Out-Law News 2 min. read

Budget 2023: Full expensing on UK capital expenditure to incentivise investment

The UK government will introduce a 100% tax deduction for capital expenditure on plant and machinery from 1 April 2023, the chancellor has announced.

Incentivising business investment is seen as a priority by the government, as a key driver of economic growth.

The upfront tax deduction will be available for expenditure on new plant and machinery between 1 April 2023 and 31 March 2026. Full expensing – a 100% first year allowance – will be available on most plant and machinery. A 50% first year allowance will be available for certain “long-life” capital assets. There is no cap on the amount of the amount of expenditure that will qualify for relief.

Tax expert Eloise Walker of Pinsent Masons said that the announcements would be welcomed by businesses across the UK.

“Companies were facing the expiry of the ‘super-deduction’ at the end of March, and an increase in corporation tax rates kicking of shortly thereafter, so can only be happy to see a new 100% capital expenditure deduction,” she said.

“There will likely be some residual concern that full-expensing is only set to last three years. But businesses will likely be hopeful that by April 2026 the government will be better placed to either extend the tax relief permanently or at least introduce an alternative that is significantly more generous than the current capital allowance regime. The former must be viewed as doubtful, notwithstanding the chancellor’s vaguely stated intention to make full capital expensing a permanent measure ‘as soon as we can responsibly do so’, but you never know what fruit the magic money tree might bear, so we shall see.”

Tax relief on capital expenditure is currently provided in the form of capital allowances. Writing-down allowances (WDAs) are available on certain expenditure on plant and machinery. The main WDA is 18%, whilst investments in “special rate” assets normally only qualify for allowances at 6%. Special rate assets include long life assets and integral features in buildings such as lifts and air conditioning.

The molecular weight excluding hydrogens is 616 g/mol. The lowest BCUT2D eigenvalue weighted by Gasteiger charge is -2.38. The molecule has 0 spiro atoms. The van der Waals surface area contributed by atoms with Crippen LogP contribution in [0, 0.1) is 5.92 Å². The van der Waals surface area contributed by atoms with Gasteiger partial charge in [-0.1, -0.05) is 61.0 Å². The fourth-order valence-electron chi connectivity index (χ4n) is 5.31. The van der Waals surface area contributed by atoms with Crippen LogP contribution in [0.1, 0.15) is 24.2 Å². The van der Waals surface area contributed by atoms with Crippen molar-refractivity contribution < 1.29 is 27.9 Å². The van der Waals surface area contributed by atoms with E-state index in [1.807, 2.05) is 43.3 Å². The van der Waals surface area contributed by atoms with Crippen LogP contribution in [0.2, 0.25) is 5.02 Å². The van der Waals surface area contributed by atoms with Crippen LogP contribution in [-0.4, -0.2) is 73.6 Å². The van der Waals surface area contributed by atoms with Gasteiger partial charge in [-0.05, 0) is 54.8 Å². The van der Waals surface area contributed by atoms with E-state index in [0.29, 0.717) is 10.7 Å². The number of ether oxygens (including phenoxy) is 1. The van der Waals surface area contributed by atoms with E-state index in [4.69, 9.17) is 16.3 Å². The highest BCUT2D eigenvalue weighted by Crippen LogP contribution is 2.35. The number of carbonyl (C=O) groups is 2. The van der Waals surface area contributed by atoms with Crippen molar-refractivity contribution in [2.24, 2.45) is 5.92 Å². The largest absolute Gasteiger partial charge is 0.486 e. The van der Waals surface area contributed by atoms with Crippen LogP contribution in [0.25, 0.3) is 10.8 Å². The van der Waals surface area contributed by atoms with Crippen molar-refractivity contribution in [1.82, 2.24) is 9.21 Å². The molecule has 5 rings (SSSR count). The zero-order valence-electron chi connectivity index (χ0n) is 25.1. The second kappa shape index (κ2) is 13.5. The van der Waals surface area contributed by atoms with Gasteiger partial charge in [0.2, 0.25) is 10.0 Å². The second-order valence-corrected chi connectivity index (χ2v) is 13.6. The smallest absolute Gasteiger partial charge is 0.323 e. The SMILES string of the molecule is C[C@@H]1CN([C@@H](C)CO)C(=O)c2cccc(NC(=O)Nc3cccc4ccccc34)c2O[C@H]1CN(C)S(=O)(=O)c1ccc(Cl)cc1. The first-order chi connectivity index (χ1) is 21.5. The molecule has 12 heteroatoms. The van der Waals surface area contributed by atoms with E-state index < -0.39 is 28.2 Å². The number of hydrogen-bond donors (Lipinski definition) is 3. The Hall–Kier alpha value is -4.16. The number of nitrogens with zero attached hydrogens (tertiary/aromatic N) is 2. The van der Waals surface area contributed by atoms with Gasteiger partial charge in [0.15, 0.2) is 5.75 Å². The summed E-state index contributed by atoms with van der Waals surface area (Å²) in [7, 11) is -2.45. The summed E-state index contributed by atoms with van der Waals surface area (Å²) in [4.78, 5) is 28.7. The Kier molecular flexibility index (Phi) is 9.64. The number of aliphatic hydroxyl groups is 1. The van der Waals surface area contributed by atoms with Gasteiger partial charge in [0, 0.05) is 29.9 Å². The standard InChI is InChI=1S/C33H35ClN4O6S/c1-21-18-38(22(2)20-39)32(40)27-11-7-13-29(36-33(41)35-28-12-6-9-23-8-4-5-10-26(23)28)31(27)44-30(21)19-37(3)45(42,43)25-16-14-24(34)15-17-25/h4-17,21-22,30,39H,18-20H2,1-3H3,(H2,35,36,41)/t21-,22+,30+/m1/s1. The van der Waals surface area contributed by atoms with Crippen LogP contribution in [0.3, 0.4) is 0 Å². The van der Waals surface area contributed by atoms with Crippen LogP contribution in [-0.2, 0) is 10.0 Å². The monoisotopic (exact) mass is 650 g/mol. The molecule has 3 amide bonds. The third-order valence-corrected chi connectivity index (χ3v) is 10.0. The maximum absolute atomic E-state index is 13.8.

A permanent extension of the £1 million annual investment allowance AIA was also announced by the chancellor. The AIA was due to reduce to £200,000 from 31 March.

The chancellor also announced the creation of 12 new investment zones across the UK with access to “interventions of £80 million over 5 years”. Special tax sites within the investment zones will benefit from a package of enhanced tax reliefs including stamp duty land tax (SDLT) relief, enhanced 100% capital allowances for plant and machinery, enhanced structures and buildings allowances of 10% for 10 years on non-residential buildings and relief from employers’ National Insurance contributions.

“Whilst the investment zones will be welcome as another regeneration measure, they appear to offer similar benefits to freeports, so can hardly be viewed as a new idea. However, the differences in how and where the zones are established may mean they have more of an impact this time round – only time will tell,” said Walker.

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